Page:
A virtual port group (VPG) is a logical grouping of virtual network interfaces (vNICs) that share the same networking properties. It is a key component of virtualization software, such as VMware vSphere, and is used to organize vNICs into logical groups and to apply common networking policies to them.
VPGs are created and managed using the vSphere Client, which is a graphical user interface (GUI) for managing VMware vSphere environments. To create a VPG, you will need to select the virtual switch (vSwitch) to that you want to add the VPG, and then specify the VPG name, VLAN ID, and other networking properties. You can then add vNICs to the VPG by selecting them from the vSphere Client and assigning them to the VPG.
There are several benefits to using VPGs in a virtualized environment:
- Flexibility: VPGs allows you to create and manage virtual networks in a flexible and scalable way. You can easily add or remove vNICs from VPGs and apply different networking policies to them as needed.
- Efficiency: VPGs help to increase the efficiency of virtualized environments by allowing VMs and other virtual devices to communicate with each other and with physical networks in a more efficient way.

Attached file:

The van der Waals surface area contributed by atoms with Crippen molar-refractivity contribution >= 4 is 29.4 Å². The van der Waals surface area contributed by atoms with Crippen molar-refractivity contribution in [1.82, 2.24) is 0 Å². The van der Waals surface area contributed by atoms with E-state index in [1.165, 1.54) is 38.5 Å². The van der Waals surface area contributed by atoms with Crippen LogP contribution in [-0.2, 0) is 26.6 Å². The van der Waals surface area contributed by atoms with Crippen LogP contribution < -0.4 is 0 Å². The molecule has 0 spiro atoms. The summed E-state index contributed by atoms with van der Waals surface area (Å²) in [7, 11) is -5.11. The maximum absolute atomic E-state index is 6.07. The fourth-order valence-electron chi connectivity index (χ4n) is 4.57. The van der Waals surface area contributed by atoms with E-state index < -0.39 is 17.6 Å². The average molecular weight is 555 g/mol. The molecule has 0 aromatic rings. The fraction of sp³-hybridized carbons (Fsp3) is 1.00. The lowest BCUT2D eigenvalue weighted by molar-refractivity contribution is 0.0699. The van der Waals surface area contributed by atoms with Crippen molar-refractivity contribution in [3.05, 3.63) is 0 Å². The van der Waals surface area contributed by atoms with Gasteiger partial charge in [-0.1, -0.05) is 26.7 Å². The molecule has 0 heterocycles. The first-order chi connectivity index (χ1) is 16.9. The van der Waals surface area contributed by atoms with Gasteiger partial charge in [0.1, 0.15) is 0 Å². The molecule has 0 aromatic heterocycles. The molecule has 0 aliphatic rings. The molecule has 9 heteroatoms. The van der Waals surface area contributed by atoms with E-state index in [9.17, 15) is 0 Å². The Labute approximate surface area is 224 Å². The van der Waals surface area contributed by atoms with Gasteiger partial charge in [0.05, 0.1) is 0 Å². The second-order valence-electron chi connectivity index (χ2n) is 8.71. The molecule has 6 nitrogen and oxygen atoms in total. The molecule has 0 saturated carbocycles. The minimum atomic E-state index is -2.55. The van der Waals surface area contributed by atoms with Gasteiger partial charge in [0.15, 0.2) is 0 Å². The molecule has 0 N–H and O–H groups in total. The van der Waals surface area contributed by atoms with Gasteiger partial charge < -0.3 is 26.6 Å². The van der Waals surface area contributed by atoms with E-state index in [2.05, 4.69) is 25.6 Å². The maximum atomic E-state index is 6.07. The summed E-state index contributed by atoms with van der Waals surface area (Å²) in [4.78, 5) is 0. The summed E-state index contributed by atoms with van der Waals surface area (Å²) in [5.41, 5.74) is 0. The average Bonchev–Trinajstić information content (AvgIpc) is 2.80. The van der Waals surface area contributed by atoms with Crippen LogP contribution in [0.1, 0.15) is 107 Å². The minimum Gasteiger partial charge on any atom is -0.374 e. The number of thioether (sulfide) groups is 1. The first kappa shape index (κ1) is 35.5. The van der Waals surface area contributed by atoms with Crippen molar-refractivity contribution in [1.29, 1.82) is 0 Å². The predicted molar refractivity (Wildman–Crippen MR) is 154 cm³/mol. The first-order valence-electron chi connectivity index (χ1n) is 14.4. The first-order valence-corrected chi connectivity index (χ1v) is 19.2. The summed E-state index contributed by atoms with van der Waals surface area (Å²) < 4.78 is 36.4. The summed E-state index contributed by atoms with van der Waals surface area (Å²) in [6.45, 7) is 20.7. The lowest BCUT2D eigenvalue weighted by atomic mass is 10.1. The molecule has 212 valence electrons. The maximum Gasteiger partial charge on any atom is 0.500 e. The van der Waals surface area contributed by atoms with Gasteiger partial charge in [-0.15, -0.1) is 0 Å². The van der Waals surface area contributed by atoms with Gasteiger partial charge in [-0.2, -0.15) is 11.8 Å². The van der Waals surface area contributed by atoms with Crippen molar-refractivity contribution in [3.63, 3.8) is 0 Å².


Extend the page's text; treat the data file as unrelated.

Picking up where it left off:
- Security: VPGs can be used to apply security policies, such as access control lists (ACLs), to vNICs to help protect against unauthorized access and other security threats.
- Quality of Service (QoS): VPGs can be used to apply QoS settings to vNICs to help ensure that critical applications receive the necessary network resources and performance.
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Working with the virtual port group?
To understand how a VPG works, it is helpful to think about how a physical network switch works. A physical network switch is a hardware device that connects devices on a network and forwards packets of data between them based on their MAC addresses. It receives incoming packets of data on one port and forwards them to the appropriate port based on the MAC address of the destination device.
A VPG performs a similar function, but it is a software-based component that runs within a virtualization host. It receives incoming packets of data on one vNIC and forwards them to the appropriate vNIC